Under China's Labour Law, enterprises can decide for themselves the timing and means of recruiting staff as well as the relevant requirements and number. At present, enterprises may hire staff through various channels.
At present, the majority of employment agencies in China are organisations under labour and social security departments as well as personnel departments. There are also agencies run by enterprises, organisations and individuals. These agencies are usually called "employment centre", "human resources market" and the like. In recent years, head-hunting companies have also emerged.
Employment agencies operated by labour and social security departments and personnel departments usually offer standard services such as staff recruitment, personal files management and handling matters related to social insurance. They also maintain huge human resources databases so that they can meet the requirements of enterprises in hiring staff at all levels and head-hunt high-calibre senior executives for them.
Points to note
Before using the service of an employment agency, an enterprise may request the agency to provide proof of its legal status, approval certificate issued by the labour department, information on the scope of service, charge standards, name and telephone number of its supervisory authorities etc.
When appointing an employment agency, an enterprise should present a letter of introduction on the enterprise itself, its business licence (copy) or other proof of registration as a legal entity, a profile on recruitment requirements, and identification document of the person-in-charge of the recruitment exercise. The profile on recruitment requirements should contain information such as an introduction of the enterprise, number of staff to be recruited, job types, job requirements, terms of employment, remunerations, fringe benefits and labour protection.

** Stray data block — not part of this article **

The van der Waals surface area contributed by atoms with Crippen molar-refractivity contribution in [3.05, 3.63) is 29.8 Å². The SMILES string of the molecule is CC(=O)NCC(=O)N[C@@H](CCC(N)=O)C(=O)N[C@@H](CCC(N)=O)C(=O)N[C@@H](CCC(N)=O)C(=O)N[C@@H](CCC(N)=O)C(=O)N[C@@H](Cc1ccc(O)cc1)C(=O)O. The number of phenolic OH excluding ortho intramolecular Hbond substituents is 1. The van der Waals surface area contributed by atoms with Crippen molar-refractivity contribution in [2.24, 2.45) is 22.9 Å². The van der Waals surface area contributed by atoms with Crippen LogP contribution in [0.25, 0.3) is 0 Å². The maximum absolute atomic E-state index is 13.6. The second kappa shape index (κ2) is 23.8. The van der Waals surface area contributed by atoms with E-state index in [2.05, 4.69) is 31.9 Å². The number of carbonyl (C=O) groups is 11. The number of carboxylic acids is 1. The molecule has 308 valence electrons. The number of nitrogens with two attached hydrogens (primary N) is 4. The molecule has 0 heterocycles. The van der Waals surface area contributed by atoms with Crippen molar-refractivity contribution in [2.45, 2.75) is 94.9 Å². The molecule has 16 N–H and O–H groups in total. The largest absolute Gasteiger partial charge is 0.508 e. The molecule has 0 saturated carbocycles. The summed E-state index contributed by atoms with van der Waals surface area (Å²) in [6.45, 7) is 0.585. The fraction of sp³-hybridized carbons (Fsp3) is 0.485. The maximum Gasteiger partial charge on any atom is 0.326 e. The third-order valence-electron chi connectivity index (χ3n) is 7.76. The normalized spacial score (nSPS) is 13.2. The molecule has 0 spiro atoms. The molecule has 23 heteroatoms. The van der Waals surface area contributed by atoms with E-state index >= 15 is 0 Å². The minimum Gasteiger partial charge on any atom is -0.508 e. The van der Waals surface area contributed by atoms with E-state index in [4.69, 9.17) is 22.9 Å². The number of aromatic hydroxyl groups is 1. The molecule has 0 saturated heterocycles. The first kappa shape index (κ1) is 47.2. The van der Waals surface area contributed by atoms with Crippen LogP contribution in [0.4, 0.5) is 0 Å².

FIEs which have not applied for incorporation and have only set up representative offices or offices in China are not in a position to directly recruit staff. They can only recruit staff through foreign enterprise service companies authorised by the state. Technically speaking, employees working for representative offices are not staff of the representative office but are staff deployed by the foreign enterprise service company to work at the representative office. Representative offices must sign labour contracts with foreign enterprise service companies with regard to the deployment of staff to work at the representative office. Since Chinese staff working at the representative offices of FIEs in China are paid their wages and benefits through foreign enterprise service companies, foreign enterprise service companies charge certain fees. Representative offices can sign a supplemental agreement with their Chinese staff on specific labour issues.
With the prior approval of the local labour and social security department, an enterprise may place recruitment ads in the mass media such as newspapers, magazines, and radio/TV stations. Without such approval, recruitment ads are not permitted to appear in the news media.
Human resources fairs
Currently, human resources fairs are a popular way to recruit employees in China. These events are specifically organised for enterprises to recruit staff, such as senior executives recruitment fairs, FIE staff recruitment fairs, and dedicated interview sessions with university graduates. These events are usually organised by employment agencies with participating enterprises setting up recruitment booths and job seekers admitted for a fee.
Enterprises planning to hire staff through these fairs should consider various factors such as whether the events are well organised and the reputation of the organiser.